Fact check: Were whistleblower rules changed before Ukraine complaint? – NBC News

President Donald Trump and his allies advanced a conspiracy theory about the Ukraine whistleblower over the last few days alleging that the intelligence community had recently changed the rules requiring whistleblowers to base their claims on first-hand information.

But the law hasn’t changed, and there is no requirement that whistleblowers stick to first-hand information in their complaints precisely because those filings are designed to trigger official investigations that would uncover such first-hand information, three attorneys who represent whistleblowers told NBC News.

“The whistleblower does not need to prove right off the bat with direct evidence what they’re claiming,” explained Eric Bachman, an attorney with Zuckerman Law who represents whistleblowers. “That type of direct evidence is frankly hard to come by. Instead, the whistleblower needs to have a reasonable belief that something illegal has occurred, and then it’s up to the inspector general to investigate.”

The Office of the Inspector General of the Intelligence Community released a statement confirming that there is no requirement for first-hand information in such a complaint and said they had not rejected complaints on that basis. The form was changed this summer, when new employees began reviewing forms.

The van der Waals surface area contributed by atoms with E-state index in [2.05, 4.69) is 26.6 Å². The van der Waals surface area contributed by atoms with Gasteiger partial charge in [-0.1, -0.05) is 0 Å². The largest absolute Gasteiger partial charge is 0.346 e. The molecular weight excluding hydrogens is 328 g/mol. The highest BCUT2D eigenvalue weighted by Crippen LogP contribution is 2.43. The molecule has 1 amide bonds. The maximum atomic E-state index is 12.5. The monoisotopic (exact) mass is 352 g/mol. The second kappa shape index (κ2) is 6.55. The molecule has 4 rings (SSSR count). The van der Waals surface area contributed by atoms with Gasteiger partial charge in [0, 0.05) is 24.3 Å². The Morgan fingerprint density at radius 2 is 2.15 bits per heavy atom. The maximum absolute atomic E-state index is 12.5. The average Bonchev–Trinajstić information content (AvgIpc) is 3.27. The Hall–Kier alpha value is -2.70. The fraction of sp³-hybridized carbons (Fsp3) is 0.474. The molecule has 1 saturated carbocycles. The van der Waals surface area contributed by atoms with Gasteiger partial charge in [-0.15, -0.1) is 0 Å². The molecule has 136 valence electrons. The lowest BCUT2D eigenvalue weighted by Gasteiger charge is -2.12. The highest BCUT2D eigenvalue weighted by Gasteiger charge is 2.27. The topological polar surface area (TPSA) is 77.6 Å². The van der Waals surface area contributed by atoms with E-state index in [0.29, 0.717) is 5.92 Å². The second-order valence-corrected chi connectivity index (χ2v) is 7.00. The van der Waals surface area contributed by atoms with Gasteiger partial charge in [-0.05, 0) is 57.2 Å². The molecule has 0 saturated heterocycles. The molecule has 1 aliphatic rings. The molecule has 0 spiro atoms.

“In the process of reviewing and clarifying those forms, and in response to recent press inquiries regarding the instant whistleblower complaint, the ICIG understood that certain language in those forms and, more specifically, the informational materials accompanying the forms, could be read — incorrectly — as suggesting that whistleblowers must possess first-hand information in order to file an urgent concern complaint with the congressional intelligence committees.”

The Ukraine whistleblower, the statement noted, used both first-hand and second-hand information in the complaint.

After a whistleblower complaint is transmitted to an inspector general, the independent government watchdog reviews the allegation to determine whether it is credible. That could mean reviewing documents and interviewing witnesses, Bachman said. If the complaint deemed credible, the inspector general will send it to Congress for further investigation.

“Most of the complaints I’m familiar with have had some second-hand information,” Bachman said.

The president and his allies widely shared a story in conservative outlet The Federalist, which reported that a previous version of an intelligence community whistleblower form had included a paragraph stressing the importance of first-hand information in complaints transmitted from the inspector general to Congress.

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